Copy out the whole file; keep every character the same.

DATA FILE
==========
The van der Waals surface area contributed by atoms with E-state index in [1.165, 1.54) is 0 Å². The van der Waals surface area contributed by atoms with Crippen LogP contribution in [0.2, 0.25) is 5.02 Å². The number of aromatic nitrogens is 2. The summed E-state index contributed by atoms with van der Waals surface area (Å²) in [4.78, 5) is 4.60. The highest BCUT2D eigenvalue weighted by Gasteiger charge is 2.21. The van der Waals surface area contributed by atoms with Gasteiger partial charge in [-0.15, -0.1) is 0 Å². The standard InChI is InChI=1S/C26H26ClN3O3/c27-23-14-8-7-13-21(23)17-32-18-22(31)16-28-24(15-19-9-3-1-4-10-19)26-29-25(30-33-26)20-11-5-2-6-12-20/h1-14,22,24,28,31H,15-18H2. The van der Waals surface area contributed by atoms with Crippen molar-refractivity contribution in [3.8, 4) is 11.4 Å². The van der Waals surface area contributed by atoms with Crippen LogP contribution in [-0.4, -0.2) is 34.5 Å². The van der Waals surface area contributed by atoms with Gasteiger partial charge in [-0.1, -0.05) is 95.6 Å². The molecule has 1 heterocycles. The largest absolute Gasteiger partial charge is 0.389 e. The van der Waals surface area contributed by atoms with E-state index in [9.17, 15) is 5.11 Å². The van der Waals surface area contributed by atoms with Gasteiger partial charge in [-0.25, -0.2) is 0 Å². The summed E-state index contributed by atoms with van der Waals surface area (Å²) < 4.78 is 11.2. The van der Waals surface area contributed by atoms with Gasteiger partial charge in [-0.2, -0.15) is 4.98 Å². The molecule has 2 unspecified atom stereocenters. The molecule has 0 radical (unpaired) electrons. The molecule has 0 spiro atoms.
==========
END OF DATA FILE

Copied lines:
The van der Waals surface area contributed by atoms with E-state index in [1.165, 1.54) is 0 Å². The van der Waals surface area contributed by atoms with Crippen LogP contribution in [0.2, 0.25) is 5.02 Å². The number of aromatic nitrogens is 2. The summed E-state index contributed by atoms with van der Waals surface area (Å²) in [4.78, 5) is 4.60. The highest BCUT2D eigenvalue weighted by Gasteiger charge is 2.21. The van der Waals surface area contributed by atoms with Gasteiger partial charge in [-0.15, -0.1) is 0 Å². The standard InChI is InChI=1S/C26H26ClN3O3/c27-23-14-8-7-13-21(23)17-32-18-22(31)16-28-24(15-19-9-3-1-4-10-19)26-29-25(30-33-26)20-11-5-2-6-12-20/h1-14,22,24,28,31H,15-18H2. The van der Waals surface area contributed by atoms with Crippen molar-refractivity contribution in [3.8, 4) is 11.4 Å². The van der Waals surface area contributed by atoms with Crippen LogP contribution in [-0.4, -0.2) is 34.5 Å². The van der Waals surface area contributed by atoms with Gasteiger partial charge in [-0.1, -0.05) is 95.6 Å². The molecule has 1 heterocycles. The largest absolute Gasteiger partial charge is 0.389 e. The van der Waals surface area contributed by atoms with E-state index in [9.17, 15) is 5.11 Å². The van der Waals surface area contributed by atoms with Gasteiger partial charge in [-0.25, -0.2) is 0 Å². The summed E-state index contributed by atoms with van der Waals surface area (Å²) < 4.78 is 11.2. The van der Waals surface area contributed by atoms with Gasteiger partial charge in [-0.2, -0.15) is 4.98 Å². The molecule has 2 unspecified atom stereocenters. The molecule has 0 radical (unpaired) electrons. The molecule has 0 spiro atoms.